'Are You A Banker?'
Herb Whitfield Asks
At Annual Meeting
BY DOUGLAS WATSON
Friday's annual stockholders meeting of Green Bankshares, Inc., was less congratulatory and more apologetic than sessions in previous years.
Herb Whitfield, a former president of the bank, told attendees of the meeting at the General Morgan Inn that the bank's officers and board members should take pay cuts until the bank "returns to profitability."
Whitfield began his questioning of the bank's executives by bluntly asking Stephen M. Rownd, who one month ago succeeded Stan Puckett as the bank's chairman and chief executive officer, "Are you a banker or an operator?"
Rownd who has had extensive experience as an executive at four larger banks, assured Whitfield, "I'm a banker."
Whitfield, who was president of the bank from 1969 to 1990, asked when GreenBank would be repaying the $72 million in TARP funds it borrowed from the federal government, and how it will it manage to do so.
Rownd assured Whitfield the federal loan will be repaid, but without providing specifics on how and when that will be done.
The luncheon meeting was attended by about 150 persons, mostly shareholders and bank executives.
EXPLANATION BY CFO
During 2009 GreenBank's stock price dropped 74 percent, but since Jan. 1 its stock has risen by 277 percent, the bank has reported.
Jim Adams, the bank's chief financial officer, acknowledged signs of a weakening economy "began to materialize in each of our markets in 2008. Earnings of the company were adversely impacted and exacerbated by the deterioration in real estate market conditions and our concentration of real estate-related loans.
"For the full year of 2008, we reported a net loss of $5.4 million, and as the economy continued to decline in 2009, we reported a net loss of $155.7 million, which included a one-time, non recurring, non-cash after tax charge of $137.4 million relating to goodwill impairment."
Adams continued, "Excluding this extraordinary charge, our core net operating loss was $18.3 million -- clearly, nothing to be proud of."
From when the national recession began in the fourth quarter of 2007, Adams said, GreenBank's "earnings, or lack thereof, closely mirrored this economic cycle, with the depth of the recession occurring first in the second quarter of 2009 and into the third quarter of '09."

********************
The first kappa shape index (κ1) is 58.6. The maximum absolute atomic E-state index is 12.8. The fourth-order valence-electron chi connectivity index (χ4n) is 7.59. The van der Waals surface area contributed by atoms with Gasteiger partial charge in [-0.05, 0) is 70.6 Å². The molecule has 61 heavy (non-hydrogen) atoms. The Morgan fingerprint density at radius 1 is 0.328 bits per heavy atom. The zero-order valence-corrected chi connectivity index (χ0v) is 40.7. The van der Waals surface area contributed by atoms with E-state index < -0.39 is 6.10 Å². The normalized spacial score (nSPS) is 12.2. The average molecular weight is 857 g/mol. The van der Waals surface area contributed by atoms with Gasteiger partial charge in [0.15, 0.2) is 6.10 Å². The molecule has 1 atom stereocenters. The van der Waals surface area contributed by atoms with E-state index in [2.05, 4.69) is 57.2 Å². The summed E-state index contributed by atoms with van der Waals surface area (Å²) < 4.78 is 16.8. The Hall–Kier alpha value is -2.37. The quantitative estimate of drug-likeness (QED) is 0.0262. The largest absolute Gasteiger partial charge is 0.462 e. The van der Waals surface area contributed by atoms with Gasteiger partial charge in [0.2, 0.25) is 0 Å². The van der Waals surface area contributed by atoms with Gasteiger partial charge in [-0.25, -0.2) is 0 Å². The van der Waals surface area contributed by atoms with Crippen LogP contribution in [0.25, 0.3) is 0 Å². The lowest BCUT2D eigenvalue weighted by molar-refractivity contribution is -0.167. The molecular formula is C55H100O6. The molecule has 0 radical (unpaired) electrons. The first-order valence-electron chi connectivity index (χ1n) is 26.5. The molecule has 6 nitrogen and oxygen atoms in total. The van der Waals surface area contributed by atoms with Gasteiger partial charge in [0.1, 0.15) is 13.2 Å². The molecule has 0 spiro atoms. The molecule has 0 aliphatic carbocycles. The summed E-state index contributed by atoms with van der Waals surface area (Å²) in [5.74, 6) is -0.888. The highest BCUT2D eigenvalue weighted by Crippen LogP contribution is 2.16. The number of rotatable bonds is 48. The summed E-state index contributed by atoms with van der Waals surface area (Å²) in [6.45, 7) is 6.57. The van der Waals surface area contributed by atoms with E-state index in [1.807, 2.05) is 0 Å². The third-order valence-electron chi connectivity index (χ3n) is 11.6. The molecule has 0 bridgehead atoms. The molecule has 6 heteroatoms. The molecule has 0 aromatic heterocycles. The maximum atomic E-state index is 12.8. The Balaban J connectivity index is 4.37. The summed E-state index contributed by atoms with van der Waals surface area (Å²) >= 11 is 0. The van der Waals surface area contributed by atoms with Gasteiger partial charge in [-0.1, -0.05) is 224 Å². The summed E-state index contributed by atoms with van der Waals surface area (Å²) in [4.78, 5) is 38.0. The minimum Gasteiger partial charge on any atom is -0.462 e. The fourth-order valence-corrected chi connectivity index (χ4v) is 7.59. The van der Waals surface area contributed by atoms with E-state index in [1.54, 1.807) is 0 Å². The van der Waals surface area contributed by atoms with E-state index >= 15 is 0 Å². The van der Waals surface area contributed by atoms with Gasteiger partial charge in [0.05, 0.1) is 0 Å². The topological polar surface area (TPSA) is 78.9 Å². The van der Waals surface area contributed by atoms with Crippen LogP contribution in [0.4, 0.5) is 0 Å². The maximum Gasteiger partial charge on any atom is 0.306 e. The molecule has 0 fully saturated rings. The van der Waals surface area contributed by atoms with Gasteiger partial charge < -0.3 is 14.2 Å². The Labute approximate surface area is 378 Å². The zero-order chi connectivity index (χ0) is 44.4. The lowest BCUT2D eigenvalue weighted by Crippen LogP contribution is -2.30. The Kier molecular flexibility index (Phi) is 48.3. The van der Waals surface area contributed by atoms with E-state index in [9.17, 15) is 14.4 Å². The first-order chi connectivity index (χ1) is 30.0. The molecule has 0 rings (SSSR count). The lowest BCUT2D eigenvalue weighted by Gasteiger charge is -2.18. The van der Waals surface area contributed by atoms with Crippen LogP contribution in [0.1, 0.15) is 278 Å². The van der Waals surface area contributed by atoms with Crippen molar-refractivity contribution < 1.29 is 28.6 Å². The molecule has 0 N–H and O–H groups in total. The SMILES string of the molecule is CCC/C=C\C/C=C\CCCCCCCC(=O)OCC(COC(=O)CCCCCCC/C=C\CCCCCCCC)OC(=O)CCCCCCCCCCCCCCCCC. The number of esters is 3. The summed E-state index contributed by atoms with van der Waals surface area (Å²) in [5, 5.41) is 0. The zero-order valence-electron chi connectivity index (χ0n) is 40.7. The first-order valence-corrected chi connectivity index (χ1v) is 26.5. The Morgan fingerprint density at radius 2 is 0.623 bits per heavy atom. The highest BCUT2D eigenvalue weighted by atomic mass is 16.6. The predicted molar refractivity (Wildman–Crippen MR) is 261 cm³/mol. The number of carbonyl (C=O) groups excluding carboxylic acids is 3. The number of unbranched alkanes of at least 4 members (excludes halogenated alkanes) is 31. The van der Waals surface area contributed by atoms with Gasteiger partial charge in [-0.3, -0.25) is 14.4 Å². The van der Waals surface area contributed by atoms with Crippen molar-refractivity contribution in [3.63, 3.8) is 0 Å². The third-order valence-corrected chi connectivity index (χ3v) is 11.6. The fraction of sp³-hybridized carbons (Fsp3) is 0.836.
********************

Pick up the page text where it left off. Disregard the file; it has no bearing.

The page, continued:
GreenBank's operating performance improved in the fourth quarter of 2009, Adams said, with the bank having only "a modest loss of $76,000 -- still in the red, but not by much."
He continued, "Given the less than desirable results of 2009, we were encouraged by the meager, but positive, earnings of $1.9 million for the first quarter of 2010."
FIRST QUARTER RESULTS
Adams said that for the first quarter of 2010, "the bank's net interest income increased by 5 percent, its credit costs decreased, its loan-loss reserve coverage increased, and "we reported net income of slighty over $1.9 million, or 15 cents per share, compared with a slight loss of $76,000 during the fourth quarter of 2009."
Adams concluded, "We are cautiously optimistic that as our earnings trends continue to improve, this improvement will also be reflected in further stock price increases."
CEO ROWND SPEAKS
In his presentation, which was accompanied by slides, Rownd emphasized GreenBank's strengths.
He reported that the bank is the third-largest bank headquartered in Tennessee, and has 63 branches in this state as well as one each in North Carolina and Virginia.
Rownd said that in his first month as GreenBank's president and CEO, he has visited about 85 percent of its offices and has met with about 85 percent of its employees.
He assured the stockholders that the bank's priorities during a period of "slow economic recovery" would be "earnings improvement, improving stock price performance and restoration of dividends," as well as "franchise growth."
Rownd said GreenBank's "focus for the remainder of 2010 will be to remediate our non-performing assets, to continue growing deposits, to exit the government's TARP program, and to realign our loan portfolio concentrations."
COO VAUGHT SPEAKS
Kent Vaught, GreenBank's president and chief operating officer introduced the bank's four regional presidents: Larry Lovelace, for its Middle Region; Scott MacMorran, for its Northeast Region; Monty Montgomery for its East Region; and Frank Snyder, the bank's retail banking executive.
Vaught said GreenBank has been successful with its "strategy of convenience," which has involved:
* extending banking hour at 52 locations, with drive-thru windows open from 7 a.m. to 7 p.m.;
* offering Saturday drive-thru services at 50 offices;
* providing Sunday drive-thru services between 1 and 4 p.m. at 30 offices, and
* changing the names of 18 different local banks that had been operating as part of Greene County Bank's network all to the name of GreenBank.
TWO CHANGES APPROVED
At the urging of Frank "Cole" Inman, a shareholder who resides in Oregon, the shareholders voted to require that the bank's directors be elected annually by majority votes of the shareholders.
Two motions to that effect were approved despite opposition from the bank's management.
Cole had made those motions at last year's shareholders' meeting, but they were rejected then.
The shareholders elected on Friday to the bank's board of directors were:
* Rownd, the bank's new chairman and CEO;
* Robert K. Leonard, who was appointed lead director of the company in 2009;
* Bill Mooningham, a certified public accountant and adjunct professor at Middle Tennessee State University; and
* Vaught, the bank's president and chief operating officer.